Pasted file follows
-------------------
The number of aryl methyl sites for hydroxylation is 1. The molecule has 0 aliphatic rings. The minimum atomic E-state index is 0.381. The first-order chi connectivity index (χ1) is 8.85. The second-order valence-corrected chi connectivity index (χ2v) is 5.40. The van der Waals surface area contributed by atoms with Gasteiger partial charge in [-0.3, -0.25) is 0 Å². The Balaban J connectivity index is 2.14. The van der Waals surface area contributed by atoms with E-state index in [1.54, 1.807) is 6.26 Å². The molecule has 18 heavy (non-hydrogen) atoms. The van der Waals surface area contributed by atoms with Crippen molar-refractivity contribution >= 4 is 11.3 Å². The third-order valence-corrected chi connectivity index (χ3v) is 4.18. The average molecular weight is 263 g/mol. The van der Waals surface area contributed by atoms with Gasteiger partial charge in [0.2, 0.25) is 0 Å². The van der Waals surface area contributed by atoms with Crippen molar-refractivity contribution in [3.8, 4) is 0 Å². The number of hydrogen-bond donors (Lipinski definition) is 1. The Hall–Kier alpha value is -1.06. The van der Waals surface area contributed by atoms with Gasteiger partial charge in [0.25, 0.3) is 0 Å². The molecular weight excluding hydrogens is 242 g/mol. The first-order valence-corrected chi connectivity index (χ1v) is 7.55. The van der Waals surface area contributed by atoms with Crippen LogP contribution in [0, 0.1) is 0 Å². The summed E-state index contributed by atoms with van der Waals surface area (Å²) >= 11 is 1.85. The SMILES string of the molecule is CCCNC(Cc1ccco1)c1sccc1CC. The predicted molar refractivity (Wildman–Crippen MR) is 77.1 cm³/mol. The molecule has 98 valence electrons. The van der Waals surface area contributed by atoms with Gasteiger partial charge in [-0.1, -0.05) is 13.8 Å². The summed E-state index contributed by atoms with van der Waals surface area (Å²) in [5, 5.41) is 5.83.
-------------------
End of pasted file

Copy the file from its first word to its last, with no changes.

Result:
The number of aryl methyl sites for hydroxylation is 1. The molecule has 0 aliphatic rings. The minimum atomic E-state index is 0.381. The first-order chi connectivity index (χ1) is 8.85. The second-order valence-corrected chi connectivity index (χ2v) is 5.40. The van der Waals surface area contributed by atoms with Gasteiger partial charge in [-0.3, -0.25) is 0 Å². The Balaban J connectivity index is 2.14. The van der Waals surface area contributed by atoms with E-state index in [1.54, 1.807) is 6.26 Å². The molecule has 18 heavy (non-hydrogen) atoms. The van der Waals surface area contributed by atoms with Crippen molar-refractivity contribution >= 4 is 11.3 Å². The third-order valence-corrected chi connectivity index (χ3v) is 4.18. The average molecular weight is 263 g/mol. The van der Waals surface area contributed by atoms with Gasteiger partial charge in [0.2, 0.25) is 0 Å². The van der Waals surface area contributed by atoms with Crippen molar-refractivity contribution in [3.8, 4) is 0 Å². The number of hydrogen-bond donors (Lipinski definition) is 1. The Hall–Kier alpha value is -1.06. The van der Waals surface area contributed by atoms with Gasteiger partial charge in [0.25, 0.3) is 0 Å². The molecular weight excluding hydrogens is 242 g/mol. The first-order valence-corrected chi connectivity index (χ1v) is 7.55. The van der Waals surface area contributed by atoms with Crippen LogP contribution in [0, 0.1) is 0 Å². The summed E-state index contributed by atoms with van der Waals surface area (Å²) >= 11 is 1.85. The SMILES string of the molecule is CCCNC(Cc1ccco1)c1sccc1CC. The predicted molar refractivity (Wildman–Crippen MR) is 77.1 cm³/mol. The molecule has 98 valence electrons. The van der Waals surface area contributed by atoms with Gasteiger partial charge in [-0.1, -0.05) is 13.8 Å². The summed E-state index contributed by atoms with van der Waals surface area (Å²) in [5, 5.41) is 5.83.